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Over 10GB of development data for Nintendo’s first-party N64 games – including Super Mario 64, Legend of Zelda: Ocarina of Time and more – appeared online on Saturday, allowing fans to uncover a plethora of behind-the-scenes material including the HD artwork.
Previously, renders for games such as Wave Race 64 and Star Fox 64 were only available at far lower resolution.
The latest data leak follows the discovery of a significant amount of Super Nintendo content, including working prototypes of many classic games including Super Mario World 2: Yoshi’s Island.
Saturday’s N64 leak has allowed fans to recover assets and data from similar early versions of many N64 games, including the several infamous trade show demos made popular by grainy VHS footage.
Significantly, Saturday’s leak is said to contain an early build of Super Mario 64, dubbed “Ultra 64 Mario Brothers,” with files and assets related to Luigi. Luigi was originally intended to appear as a second playable character in the launch game, according to a 1996 interview with director Shigeru Miyamoto.
The data is also said to include a second Zelda: Ocarina of Time version with references to the 64DD. An Ocarina expansion was originally planned to release on the failed add-on.
However, the latest breach is allegedly much larger in terms of raw data than Friday’s and will likely take some time to be pieced together by the modding community.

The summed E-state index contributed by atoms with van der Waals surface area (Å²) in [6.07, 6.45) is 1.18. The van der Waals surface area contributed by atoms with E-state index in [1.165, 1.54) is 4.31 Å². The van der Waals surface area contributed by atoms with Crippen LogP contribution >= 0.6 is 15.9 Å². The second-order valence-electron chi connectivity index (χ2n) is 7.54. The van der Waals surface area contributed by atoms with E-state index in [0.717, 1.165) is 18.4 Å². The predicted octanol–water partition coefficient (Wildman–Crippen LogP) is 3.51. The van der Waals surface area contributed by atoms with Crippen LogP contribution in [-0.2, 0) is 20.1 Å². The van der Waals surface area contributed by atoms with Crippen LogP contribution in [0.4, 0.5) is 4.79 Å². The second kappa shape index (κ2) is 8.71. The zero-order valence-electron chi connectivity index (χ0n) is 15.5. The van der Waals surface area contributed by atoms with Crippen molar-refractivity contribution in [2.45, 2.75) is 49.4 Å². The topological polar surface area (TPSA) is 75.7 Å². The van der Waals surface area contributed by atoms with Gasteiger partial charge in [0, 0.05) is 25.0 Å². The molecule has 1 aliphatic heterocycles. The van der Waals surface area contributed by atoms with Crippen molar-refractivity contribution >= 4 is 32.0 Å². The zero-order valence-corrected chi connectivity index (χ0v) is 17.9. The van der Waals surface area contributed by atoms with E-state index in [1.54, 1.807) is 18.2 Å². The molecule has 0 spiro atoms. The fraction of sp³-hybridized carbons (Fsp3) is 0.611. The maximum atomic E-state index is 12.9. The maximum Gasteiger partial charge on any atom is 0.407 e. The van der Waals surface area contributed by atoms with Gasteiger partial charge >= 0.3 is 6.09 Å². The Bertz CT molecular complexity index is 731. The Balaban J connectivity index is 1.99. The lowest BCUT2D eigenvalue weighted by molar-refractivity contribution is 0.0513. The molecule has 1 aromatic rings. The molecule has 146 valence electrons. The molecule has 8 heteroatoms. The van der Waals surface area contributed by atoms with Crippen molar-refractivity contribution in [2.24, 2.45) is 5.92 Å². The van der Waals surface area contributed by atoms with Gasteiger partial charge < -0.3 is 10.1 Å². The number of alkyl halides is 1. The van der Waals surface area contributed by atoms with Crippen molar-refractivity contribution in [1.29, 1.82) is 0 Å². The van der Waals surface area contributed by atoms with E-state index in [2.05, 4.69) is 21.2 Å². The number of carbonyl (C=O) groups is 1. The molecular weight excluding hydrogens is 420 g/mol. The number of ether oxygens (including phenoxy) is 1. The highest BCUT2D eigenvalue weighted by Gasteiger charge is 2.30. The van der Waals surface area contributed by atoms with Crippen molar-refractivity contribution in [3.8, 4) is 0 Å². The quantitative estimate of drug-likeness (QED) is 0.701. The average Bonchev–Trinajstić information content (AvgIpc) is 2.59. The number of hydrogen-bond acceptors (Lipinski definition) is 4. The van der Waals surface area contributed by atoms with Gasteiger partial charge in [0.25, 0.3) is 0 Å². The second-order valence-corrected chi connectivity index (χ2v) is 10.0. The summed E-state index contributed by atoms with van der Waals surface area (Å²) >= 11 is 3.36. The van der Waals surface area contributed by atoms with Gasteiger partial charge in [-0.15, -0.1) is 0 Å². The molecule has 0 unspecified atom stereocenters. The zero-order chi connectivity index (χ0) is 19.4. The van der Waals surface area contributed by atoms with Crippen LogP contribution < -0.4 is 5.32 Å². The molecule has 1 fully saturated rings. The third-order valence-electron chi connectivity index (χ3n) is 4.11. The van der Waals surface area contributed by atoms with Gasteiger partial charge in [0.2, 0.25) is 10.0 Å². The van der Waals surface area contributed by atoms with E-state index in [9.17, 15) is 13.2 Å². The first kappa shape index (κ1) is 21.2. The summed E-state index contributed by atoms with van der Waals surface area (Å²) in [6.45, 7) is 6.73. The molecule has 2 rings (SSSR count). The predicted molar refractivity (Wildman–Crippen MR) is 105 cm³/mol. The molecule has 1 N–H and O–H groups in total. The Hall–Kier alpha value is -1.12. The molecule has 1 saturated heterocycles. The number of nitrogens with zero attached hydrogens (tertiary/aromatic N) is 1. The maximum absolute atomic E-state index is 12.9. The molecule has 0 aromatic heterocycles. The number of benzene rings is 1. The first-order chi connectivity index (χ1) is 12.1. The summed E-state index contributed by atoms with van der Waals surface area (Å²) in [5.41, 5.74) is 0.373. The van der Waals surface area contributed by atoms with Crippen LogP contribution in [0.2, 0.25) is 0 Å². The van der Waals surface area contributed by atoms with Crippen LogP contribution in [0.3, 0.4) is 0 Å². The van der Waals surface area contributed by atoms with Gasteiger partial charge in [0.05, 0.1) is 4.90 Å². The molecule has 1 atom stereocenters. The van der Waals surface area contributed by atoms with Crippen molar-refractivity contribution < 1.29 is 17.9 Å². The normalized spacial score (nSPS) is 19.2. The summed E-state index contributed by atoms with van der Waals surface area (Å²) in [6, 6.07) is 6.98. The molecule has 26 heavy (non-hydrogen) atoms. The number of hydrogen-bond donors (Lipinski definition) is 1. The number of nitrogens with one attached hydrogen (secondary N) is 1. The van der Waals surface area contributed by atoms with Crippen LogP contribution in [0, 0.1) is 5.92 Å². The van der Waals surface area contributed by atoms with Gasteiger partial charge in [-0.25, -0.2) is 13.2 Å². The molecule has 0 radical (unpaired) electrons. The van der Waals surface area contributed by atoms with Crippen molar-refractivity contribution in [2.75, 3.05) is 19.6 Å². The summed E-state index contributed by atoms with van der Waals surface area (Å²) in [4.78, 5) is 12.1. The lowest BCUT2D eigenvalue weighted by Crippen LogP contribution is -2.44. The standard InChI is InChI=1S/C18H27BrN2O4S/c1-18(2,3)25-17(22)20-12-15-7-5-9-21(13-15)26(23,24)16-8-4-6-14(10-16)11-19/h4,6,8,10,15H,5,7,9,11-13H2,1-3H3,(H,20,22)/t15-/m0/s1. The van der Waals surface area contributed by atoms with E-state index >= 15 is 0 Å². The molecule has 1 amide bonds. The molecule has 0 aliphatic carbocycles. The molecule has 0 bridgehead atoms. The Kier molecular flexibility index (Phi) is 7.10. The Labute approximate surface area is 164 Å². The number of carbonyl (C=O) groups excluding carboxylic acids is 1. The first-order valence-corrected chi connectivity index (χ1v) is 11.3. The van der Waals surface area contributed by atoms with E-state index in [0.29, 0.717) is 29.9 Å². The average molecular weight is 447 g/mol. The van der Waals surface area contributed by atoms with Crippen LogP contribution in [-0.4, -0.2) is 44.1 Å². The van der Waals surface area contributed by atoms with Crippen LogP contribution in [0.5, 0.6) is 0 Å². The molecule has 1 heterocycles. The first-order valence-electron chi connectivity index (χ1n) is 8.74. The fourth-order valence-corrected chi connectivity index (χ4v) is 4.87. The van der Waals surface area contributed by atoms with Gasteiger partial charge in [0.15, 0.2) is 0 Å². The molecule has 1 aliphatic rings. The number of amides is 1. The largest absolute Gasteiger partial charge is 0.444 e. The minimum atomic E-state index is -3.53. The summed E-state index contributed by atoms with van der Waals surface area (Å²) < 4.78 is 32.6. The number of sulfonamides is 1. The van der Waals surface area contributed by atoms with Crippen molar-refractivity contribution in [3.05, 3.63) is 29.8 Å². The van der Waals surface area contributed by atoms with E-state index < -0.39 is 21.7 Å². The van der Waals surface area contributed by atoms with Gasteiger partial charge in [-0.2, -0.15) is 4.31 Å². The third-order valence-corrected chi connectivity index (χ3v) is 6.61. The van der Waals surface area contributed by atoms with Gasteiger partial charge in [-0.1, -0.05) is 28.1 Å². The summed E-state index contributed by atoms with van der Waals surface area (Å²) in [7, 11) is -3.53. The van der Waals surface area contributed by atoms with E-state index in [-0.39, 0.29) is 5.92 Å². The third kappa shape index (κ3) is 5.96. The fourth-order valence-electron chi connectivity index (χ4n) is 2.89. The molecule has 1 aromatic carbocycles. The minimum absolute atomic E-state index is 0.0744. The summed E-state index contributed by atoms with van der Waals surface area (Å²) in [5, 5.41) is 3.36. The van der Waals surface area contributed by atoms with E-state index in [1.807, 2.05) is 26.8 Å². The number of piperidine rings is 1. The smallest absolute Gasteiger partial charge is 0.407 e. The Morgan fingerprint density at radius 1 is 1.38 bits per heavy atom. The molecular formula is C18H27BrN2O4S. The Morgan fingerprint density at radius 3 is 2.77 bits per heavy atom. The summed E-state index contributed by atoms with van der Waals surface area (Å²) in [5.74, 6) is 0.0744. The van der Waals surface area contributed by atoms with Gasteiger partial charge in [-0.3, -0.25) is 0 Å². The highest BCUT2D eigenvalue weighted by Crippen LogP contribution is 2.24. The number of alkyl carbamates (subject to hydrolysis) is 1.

Many files present in the leak are also said to be corrupted, which could prevent the sort of full demos seen in Friday’s SNES breach from happening.
The full leak is said to include source data for Super Mario 64, Mario Kart 64, Star Fox 64, Wave Race 64, Yoshi’s Story, Legend of Zelda games Ocarina of Time and Majora’s Mask, plus Dr. Mario 64 and Animal Crossing.
The data is also said to include a version of the Nintendo 64’s operating system.
The leak could be linked to a larger breach of legacy Nintendo data which was first reported in May.
That breach is said to originate from a server hack of BroadOn, a company Nintendo had contracted to develop Wii hardware and software.
Since 2018, various Pokémon data has been leaked online, including debug roms for Pokémon Blue, Yellow, Gold and Silver, alongside source code, Spaceworld ’99 demos and an internal GameBoy PC emulator.